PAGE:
Sen. Elizabeth Warren

Massachusetts’ first elected female U.S. senator weighs in on the status of legislation that would give Americans relief on student loan debt.

Sen. Elizabeth Warren has devoted much of her career to studying the economics of middle class families. A law professor for over 30 years—20 of them at Harvard Law School—she chaired the Congressional Oversight Panel for TARP in the aftermath of 2008's financial crisis and is credited with being a catalyst for the creation of the Consumer Financial Protection Bureau, which President Obama asked her to set up. TIME magazine twice named Warren one of the world's 100 most influential people, and she made history in 2012 when she became the first female elected U.S. senator from Massachusetts. Her committee assignments include Banking, Housing and Urban Affairs.


Tavis: The Student Loan Fairness Act, which would have stopped student loans from doubling and would have allowed students to go and pay the same interest rate on their government loans as big banks went down to defeat late last week, and as of July 1, interest rates on student loan will double to 6.8 percent, severely hindering the ability of so many in this country to get access to a good education.

Senator Elizabeth Warren of Massachusetts led the unsuccessful fight to hold student loans at a fair rate. She joins us tonight from Washington to talk about the fallout from that increase.

Senator Warren, I am delighted to have you on this program. Thank you for your time.

Sen. Elizabeth Warren: Oh, well thank you for inviting me here. It’s good to be with you.

Tavis: Let me start, before I get to the student loan crisis, by asking your sense of how your home state of Massachusetts is faring. We know, of course, that they’re still recovering from this bombing. Where were you the day the bombing happened, and what’s your sense at this point of how the city and the state are recovering?

Warren: Marathon Day in Boston and all of Massachusetts, it’s Patriot’s Day and it’s a big celebration for us. It’s a day when we’re kind of the whole world’s city there. I stayed in Massachusetts as long as I could and then gotten on an airplane to fly down here to Washington, because we had votes late on Monday, and I stepped off the plane and heard that there’d been, bombs had gone off in Massachusetts.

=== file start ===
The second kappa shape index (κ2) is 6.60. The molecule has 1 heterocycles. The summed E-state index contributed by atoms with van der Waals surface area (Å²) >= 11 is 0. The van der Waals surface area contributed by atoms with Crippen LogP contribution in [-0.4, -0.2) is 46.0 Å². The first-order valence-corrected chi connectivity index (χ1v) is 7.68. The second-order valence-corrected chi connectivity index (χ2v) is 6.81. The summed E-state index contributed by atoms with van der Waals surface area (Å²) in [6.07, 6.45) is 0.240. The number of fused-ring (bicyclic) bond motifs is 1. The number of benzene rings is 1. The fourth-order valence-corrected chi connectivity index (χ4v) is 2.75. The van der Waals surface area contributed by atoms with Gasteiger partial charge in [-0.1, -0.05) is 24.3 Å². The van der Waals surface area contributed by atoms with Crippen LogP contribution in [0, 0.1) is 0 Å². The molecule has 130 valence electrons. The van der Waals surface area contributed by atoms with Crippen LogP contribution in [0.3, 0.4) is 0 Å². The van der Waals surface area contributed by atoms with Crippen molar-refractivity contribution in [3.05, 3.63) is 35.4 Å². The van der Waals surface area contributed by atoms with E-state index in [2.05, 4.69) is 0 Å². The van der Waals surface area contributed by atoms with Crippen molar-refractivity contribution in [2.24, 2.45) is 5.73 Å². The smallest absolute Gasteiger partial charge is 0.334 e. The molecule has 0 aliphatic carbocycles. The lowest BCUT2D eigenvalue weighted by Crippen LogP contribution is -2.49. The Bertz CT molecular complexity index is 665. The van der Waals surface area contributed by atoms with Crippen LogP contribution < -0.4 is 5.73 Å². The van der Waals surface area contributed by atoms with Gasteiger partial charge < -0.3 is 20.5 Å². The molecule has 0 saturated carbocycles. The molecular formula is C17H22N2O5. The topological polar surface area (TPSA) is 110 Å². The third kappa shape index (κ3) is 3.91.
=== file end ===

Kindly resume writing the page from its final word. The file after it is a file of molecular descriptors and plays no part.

I turned around and got back on the plane so I could get back up to Boston. Then they held us on the runway, and they said they closed the airspace over Boston, and you couldn’t get through.

You couldn’t get through on area code 617 to call anyone. Finally got back to Boston after a few more hours, and it was really tough. But I’ll tell you this – you really saw the worst in a couple of people and then the best in thousands of people.

People in Massachusetts, people who were there at the marathon, they ran toward the blasts. They were there to help people. We didn’t have more loss of life because we had so many people who were in, who were helping, who were giving first aid.

Our firefighters, our police officers, our healthcare folks, just everybody just performed remarkably. They were all heroes. Right now, Boston’s recovering. We’re Boston strong, and that’s really how we’re doing this.

People are coming back. It’s hard. We’ve had hard losses. Just yesterday was the – oh, it was the ninth birthday of the little boy who was killed in the blast, and had a birthday mass for him. So we’re still grieving, but we’re also coming back, and we’re coming back strong.

Tavis: Thank you for answering that. I know it’s always difficult to have to revisit those kinds of horrific incidents, but I appreciate your response to that. I was thinking, Senator Warren, as you were answering that question, I was thinking about the fact that it’s one thing for too many of us as Americans to live in fear of terrorism.

It is quite another to live in fear of not being able to ever get access to a high-quality education because you can’t afford it.

Warren: Yup.

Tavis: That’s a different kind of fear that’s palpable all across the nation these days. You are doing in Washington as you promised and as we expected you would, fighting for the least among us, and yet your stalwart fight notwithstanding, this thing didn’t turn out the way you wanted it to just days ago.

So give me your postmortem on how it is and why it is that this rate is going to double for student loans come July 1. What happened?